Evangelization by Listening

The goal of evangelization is not to win arguments.

If you are a reader of this website, you probably come here sometimes for answers on how best to answer some religious objection you’ve encountered or for some new way to explain the truth of Christianity to someone who is opposed. And to be sure, logic and apologetics has an incredibly important place in this process. We are defenders of truth and we must fight for that truth at all costs.

But the mistake many of us make, including myself, is to try to win the argument. This looks at the encounter with our theological opponent as a joust of words and we use arguments as weapons to disarm and defeat them. In this way, we somehow think our arguments can conquer them for Christ. But that looks at it all wrong.

We don’t want to win the argument.

We want to win the person.

I have found that when entering an argument, instead of reaching the opponent to change their minds or hearts, the opposite occurs. Arguments often impel us to fight back and defend our positions, even if they are on shaky ground. You can see this especially if the debate is public, for example on the internet. There is a lot of pressure to not lose face and admit that you are wrong. So it sometimes occurs that our opponent will dig into a theological position simply to not have to admit defeat for others to see.

Once when I was in class, I had a student who insisted that the unborn child was simply an extension of the mother’s body because they were attached. I dismantled her argument by showing her how absurd her position was by asking her this: “Are conjoined twins the same person if they are attached to each other?” It would be ridiculous for her to hold that these twins are the same person, but it would have to be true if physical attachment meant the fetus was simply a part of the mother. But she answered “Yes” to my question. She could not admit defeat so she had to defend an illogical position.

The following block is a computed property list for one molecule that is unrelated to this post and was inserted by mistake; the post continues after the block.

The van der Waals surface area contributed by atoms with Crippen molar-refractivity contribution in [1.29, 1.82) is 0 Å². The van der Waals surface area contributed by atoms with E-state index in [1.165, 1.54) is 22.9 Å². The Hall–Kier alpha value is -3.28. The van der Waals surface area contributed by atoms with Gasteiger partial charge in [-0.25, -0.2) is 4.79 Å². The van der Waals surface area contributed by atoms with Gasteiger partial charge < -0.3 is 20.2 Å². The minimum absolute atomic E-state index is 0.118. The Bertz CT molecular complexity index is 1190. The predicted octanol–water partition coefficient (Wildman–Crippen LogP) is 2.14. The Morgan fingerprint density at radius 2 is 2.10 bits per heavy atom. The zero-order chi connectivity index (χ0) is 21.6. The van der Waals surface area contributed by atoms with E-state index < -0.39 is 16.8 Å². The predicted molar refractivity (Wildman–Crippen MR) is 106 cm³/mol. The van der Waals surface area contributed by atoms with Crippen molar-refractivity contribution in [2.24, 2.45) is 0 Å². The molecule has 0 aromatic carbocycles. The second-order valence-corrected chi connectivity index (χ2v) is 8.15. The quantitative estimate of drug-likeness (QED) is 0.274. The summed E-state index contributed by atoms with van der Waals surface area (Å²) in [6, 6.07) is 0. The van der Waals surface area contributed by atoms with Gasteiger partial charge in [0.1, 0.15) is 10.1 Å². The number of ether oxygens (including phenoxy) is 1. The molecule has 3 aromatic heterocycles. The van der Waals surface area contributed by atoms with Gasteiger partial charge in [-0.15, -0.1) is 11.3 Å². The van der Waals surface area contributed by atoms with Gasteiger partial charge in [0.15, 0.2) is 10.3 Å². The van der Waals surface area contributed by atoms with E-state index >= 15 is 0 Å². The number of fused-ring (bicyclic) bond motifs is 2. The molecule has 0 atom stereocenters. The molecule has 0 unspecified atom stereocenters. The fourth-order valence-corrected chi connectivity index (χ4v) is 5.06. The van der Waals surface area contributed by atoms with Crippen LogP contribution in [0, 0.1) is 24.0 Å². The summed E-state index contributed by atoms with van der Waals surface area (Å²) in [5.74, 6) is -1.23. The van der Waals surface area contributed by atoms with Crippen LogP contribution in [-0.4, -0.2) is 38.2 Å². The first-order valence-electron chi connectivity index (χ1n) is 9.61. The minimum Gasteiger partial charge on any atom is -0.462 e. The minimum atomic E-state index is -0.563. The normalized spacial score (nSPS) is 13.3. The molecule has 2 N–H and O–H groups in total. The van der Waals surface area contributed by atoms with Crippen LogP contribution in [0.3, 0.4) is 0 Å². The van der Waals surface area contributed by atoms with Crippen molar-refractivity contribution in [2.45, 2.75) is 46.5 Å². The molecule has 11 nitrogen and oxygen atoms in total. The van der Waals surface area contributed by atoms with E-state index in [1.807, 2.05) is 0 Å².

In moments like these, I sometimes use them as an opportunity to give light to the others who are listening. They can see before them the light of reason shines brighter. But even in those cases, there has been a failure to reach the arguer. I know that not everyone’s heart is open and I know that I am not the greatest apologist for the faith. But the question remains: how do we reach those who have their mental defenses up?

I think we can look to St. Dominic for inspiration.